The rules also specify the contingency safeguards that banks have to put in place when they decide to develop a dedicated interface (the so-called "fall back mechanisms"). The objective of such contingency measures is to ensure continuity of service as well as fair competition in this market.
What makes a good dedicated communication interface?
According to the RTS, all communication interfaces, whether dedicated or not, will be subject to a 3-month 'prototype' test and a 3-month 'live' test in market conditions. The test will allow market players to assess the quality of the interfaces put in place by account servicing payment service providers, including banks.
A quality dedicated communication interface should offer at all times the same level of availability and performance the interfaces made available to a consumer or a company for directly accessing their payment account online. In addition, a quality dedicated interface should not create obstacles to the provision of payment initiation or account information services.
Payment service providers, including banks, will have to define transparent key performance indicators and service level targets for the dedicated communication interfaces, if they decided to set them up. These performance indicators should be at least as stringent as those set for the online payment and banking platforms used by the customers.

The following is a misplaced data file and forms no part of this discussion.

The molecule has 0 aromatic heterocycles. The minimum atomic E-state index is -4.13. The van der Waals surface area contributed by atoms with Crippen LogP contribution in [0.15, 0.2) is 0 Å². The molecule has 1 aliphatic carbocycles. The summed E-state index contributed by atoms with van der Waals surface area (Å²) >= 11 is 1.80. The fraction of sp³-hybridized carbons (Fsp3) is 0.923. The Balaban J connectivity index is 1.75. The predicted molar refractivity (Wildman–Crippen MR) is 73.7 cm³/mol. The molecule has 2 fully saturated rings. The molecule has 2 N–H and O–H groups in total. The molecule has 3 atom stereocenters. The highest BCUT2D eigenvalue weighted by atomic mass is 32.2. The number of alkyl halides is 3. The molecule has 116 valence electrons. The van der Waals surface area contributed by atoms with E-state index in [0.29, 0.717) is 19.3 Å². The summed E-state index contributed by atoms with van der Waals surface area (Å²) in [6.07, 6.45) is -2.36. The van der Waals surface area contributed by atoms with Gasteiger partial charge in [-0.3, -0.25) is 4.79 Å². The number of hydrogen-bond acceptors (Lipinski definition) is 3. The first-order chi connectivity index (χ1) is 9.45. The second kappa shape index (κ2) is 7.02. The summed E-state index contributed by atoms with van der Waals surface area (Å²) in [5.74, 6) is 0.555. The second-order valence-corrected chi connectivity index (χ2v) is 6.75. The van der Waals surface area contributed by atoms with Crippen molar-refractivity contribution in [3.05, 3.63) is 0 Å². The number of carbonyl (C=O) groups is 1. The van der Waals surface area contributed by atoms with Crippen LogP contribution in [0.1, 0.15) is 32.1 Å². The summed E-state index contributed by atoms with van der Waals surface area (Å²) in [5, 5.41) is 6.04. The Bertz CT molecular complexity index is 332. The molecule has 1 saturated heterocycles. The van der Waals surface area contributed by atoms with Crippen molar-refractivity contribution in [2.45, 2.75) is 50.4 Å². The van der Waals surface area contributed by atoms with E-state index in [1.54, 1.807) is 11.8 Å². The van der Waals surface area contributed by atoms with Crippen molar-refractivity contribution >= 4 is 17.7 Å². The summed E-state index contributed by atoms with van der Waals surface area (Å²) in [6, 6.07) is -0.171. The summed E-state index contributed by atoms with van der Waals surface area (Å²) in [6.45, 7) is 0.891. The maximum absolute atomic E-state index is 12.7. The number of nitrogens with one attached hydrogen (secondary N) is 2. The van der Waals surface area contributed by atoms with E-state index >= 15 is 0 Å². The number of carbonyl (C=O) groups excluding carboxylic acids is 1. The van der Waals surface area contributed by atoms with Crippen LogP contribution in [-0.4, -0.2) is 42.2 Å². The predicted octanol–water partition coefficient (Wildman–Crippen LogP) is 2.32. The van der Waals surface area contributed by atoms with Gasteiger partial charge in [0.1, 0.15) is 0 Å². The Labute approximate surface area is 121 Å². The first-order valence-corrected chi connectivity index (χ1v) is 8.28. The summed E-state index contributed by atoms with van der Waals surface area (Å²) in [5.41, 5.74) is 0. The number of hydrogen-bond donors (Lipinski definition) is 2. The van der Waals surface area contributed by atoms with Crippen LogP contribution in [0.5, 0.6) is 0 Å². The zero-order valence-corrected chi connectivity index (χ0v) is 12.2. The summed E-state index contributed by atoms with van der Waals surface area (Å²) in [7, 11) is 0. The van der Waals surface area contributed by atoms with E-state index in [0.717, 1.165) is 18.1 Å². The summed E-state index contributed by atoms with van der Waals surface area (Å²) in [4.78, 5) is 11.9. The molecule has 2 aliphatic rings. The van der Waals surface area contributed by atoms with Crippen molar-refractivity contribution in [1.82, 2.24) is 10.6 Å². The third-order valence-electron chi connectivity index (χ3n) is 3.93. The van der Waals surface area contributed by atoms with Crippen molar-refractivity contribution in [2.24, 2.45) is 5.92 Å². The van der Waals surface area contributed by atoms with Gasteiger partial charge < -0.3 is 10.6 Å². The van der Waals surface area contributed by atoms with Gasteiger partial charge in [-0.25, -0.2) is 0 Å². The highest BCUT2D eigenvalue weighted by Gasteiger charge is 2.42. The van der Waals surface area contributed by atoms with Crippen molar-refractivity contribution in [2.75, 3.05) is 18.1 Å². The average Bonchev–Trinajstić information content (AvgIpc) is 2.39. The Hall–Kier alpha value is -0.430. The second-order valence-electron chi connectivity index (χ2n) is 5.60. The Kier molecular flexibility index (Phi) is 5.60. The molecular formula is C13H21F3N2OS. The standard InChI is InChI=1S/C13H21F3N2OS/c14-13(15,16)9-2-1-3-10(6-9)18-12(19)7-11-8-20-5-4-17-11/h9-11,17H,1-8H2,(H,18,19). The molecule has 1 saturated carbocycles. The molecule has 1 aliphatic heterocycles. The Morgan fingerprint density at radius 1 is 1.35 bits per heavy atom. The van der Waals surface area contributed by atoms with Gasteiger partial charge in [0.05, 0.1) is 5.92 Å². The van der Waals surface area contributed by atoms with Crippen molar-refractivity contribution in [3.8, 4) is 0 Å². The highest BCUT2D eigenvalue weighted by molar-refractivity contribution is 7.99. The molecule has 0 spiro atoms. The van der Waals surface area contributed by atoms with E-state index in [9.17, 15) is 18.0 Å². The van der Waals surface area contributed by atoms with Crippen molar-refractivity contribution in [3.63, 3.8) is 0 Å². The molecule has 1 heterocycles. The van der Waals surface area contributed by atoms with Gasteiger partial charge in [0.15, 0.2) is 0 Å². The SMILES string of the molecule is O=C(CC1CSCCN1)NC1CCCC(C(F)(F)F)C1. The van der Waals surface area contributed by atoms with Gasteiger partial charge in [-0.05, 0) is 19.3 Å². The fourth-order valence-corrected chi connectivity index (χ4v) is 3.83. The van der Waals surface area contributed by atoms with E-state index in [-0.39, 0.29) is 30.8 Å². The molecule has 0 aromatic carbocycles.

The Commission is promoting the set-up of a market group, composed of representatives from banks, payment initiation and account information service providers and payment service users. This group will review the quality of dedicated communication interfaces. This follows up on the work carried out by the Euro Retail Payments Board on payment initiation services.
Can banks be exempted from setting up a fall-back mechanism?
Yes. They can be exempted if they put in place a fully functional dedicated communication interface responding to the quality criteria defined by the regulatory technical standards. National authorities will grant the exemption to individual banks by national authorities, after having consulted the EBA. The role of the EBA is to ensure that national authorities have similar interpretations when they assess of the quality of dedicated interfaces. Divergences of interpretation would be detrimental to the good functioning of the Single Market for retail payments.